by Francis Beaufort, Political Correspondent
Parliamentarians in the UK have suggested Britain’s commitment of naval forces to the Libyan campaign last year exposed serious deficiencies in the country’s maritime forces. In a report entitled ‘Operations in Libya’ members of the House of Commons Defence Committee observed that the Royal Navy’s efforts to help protect the Libyan people from the depredations of the Gaddafi regime were commendable ‘particularly in respect of the evacuation of civilians from Benghazi, the enforcement of the arms embargo and the early deployment of the first Response Force Task Group.’ They went on to note that there was, however, a downside to such achievements in the wake of the Strategic Defence and Security Review (SDSR).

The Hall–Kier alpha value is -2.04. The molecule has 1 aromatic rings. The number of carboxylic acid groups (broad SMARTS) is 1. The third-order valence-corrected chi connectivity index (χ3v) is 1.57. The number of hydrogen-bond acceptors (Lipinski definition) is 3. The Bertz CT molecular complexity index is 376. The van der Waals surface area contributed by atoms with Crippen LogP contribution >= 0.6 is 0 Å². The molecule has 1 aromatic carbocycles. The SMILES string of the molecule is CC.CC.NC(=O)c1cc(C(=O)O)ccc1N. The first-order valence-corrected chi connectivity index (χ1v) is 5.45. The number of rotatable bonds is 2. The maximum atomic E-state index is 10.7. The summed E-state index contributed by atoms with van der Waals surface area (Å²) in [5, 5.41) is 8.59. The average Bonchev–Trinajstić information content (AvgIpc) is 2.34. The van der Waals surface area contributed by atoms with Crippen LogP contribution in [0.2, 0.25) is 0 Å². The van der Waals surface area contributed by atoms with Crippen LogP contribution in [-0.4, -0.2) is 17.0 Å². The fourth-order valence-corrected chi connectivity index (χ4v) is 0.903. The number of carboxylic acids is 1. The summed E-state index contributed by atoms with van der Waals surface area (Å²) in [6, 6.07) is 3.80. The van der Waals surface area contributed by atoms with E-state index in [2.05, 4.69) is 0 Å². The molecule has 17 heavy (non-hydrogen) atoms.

The MPs observed that ‘important tasks, such as the Fleet Ready Escort and counter drugs operations, were not able to be carried out due to meeting the Libya commitment.’ The MPs warned in the report: ‘Given the continued high levels of standing maritime commitments it is likely that this type of risk taking will occur more frequently as the outcomes of the SDSR are implemented.’ The MPs are keen to know how the Ministry of Defence (MoD) will manage those risks. One of the ships that played a key role in evacuating civilians from Libya, the Type 22 frigate HMS Cumberland was on her way home to decommission early after being cut from the order of battle in the SDSR. She had been East of Suez performing a valuable role in fighting piracy off the east coast of Africa, as well as performing key functions in counter-terrorism task group operations. She will now either be scrapped or sold to a nation such as Brazil, keen to expand its naval capabilities via the cost-effective purchase of second-hand warships. The Defence Committee’s Libya report was also concerned about the lack of British strike carrier capability, another aspect of Britain’s maritime forces degraded by the SDSR, via the culling of HMS Ark Royal and the entire Harrier force. The MPs reflect in their report: ‘Whilst none of our witnesses [giving evidence to the committee] told us that the Libya operation could not have succeeded without a fixed wing aircraft carrier, we note that three ships capable of carrying aircraft were deployed in theatre as well as the helicopter carrier HMS Ocean. We also note that the First Sea Lord told us that if a carrier with Harrier Force capability had been available it would probably have been used. In response to our Report the Government should indicate if the operation could have been carried out more effectively and efficiently with an aircraft carrier. We repeat our support for proceeding with both Queen Elizabeth Class carriers to ensure one is always available for operations.’ The US Navy did not deploy a strike carrier during the Libya campaign but, in its early stages, launched Harrier strikes from one of its amphibious assault ships, while the Italian Navy deployed its Harrier carrier. A major effort was made by the French Navy via its nuclear-powered strike carrier, the Charles de Gaulle, while Paris also decided to deploy two Mistral Class assault carriers with attack helicopters aboard, which worked alongside the Royal Navy’s HMS Ocean (with Apaches embarked). The British government, which has faced stinging criticism ever since it was revealed it would discard strike carrier capability until 2020, when the new Queen Elizabeth Class carriers begin entering service, has sought consistently to focus on the ability of land-based jets to fill any gaps.